i=20, flare from 12000 to 13800 s
i=40, flare from 24000 to 25800 s
i=75, flare from 45000 to 46800 s
i=0, flare from 0 to 1800 s

Let us examine the effect of the intensity of a single flare.
The figure on the right compares the SF of two light curves with a single flare at the same time (the light curve is not shown).
The red curve is the same reported above for a flare at i=20 (12000-13800 s), while the green curve corresponds to a flare of double intensity occurring at the same time.

One can see that the two SF have approximately the same shape, with the same features at the same positions, but with the one corresponding to the more intense flare being scaled up.


Let us examine the effect of multiple flares.
The figure on the right compares the SF of three light curves, two with a single flare at two different times, and the third (not shown) with both flares present.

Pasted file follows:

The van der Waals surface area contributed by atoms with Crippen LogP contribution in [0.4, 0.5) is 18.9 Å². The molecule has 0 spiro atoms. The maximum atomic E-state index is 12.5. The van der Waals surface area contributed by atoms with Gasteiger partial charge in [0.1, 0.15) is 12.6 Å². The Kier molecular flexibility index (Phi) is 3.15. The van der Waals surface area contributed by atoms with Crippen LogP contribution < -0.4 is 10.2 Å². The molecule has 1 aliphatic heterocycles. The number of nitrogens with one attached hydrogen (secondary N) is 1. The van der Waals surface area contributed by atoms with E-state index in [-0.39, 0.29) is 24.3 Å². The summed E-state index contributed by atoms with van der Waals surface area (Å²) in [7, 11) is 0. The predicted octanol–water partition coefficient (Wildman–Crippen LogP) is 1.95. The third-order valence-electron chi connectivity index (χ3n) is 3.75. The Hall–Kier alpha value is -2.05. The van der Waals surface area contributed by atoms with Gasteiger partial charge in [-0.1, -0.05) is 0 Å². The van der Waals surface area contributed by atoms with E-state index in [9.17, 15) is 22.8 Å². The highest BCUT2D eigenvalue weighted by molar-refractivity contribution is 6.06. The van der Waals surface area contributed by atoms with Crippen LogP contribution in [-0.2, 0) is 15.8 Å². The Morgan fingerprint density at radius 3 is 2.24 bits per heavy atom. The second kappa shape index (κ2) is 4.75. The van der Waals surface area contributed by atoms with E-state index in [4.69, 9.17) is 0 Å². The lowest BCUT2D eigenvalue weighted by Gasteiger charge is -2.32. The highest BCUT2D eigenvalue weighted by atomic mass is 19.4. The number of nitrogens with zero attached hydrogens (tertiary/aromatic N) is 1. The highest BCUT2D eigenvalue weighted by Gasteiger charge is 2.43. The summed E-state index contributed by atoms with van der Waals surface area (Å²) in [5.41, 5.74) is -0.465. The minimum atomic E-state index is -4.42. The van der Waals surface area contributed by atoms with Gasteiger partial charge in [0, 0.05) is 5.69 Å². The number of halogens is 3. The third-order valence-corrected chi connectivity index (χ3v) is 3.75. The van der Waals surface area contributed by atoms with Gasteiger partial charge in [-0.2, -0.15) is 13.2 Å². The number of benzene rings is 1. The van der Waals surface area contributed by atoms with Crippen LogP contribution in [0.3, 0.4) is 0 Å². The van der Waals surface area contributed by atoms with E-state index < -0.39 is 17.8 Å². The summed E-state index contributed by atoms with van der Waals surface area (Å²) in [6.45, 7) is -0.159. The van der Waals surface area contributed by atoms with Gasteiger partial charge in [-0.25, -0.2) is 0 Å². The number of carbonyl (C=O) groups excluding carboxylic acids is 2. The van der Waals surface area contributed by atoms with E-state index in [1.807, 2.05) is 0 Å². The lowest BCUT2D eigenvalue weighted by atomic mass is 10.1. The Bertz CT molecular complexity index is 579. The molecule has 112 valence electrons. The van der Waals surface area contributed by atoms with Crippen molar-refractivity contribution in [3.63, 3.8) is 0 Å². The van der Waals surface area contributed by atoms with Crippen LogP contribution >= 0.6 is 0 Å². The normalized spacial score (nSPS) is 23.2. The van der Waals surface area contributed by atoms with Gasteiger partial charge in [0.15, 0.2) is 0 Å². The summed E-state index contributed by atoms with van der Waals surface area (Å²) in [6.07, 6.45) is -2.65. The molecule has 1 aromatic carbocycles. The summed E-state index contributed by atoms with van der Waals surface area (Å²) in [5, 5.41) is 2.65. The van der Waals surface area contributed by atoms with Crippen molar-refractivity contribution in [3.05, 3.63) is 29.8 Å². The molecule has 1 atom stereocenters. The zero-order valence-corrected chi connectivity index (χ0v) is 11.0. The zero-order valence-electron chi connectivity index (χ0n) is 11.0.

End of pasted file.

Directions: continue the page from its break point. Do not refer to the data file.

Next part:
The red and magenta curves are the same reported above for a flare at i=20 and i=40, while the green curve corresponds to a light curve with two flares of the same intensity occurring at both i=20 and i=40.

One can see that the green SF stays up until the time of the drop of the red curve (end of first flare) where it has a dip. then stays up again mimicking the magenta curve until the time of the final drop of the magenta curve : at this point it drops until it superimposes exactly to the red curve, which then follows until the red (hidden) and green drop together to the reference white noise value.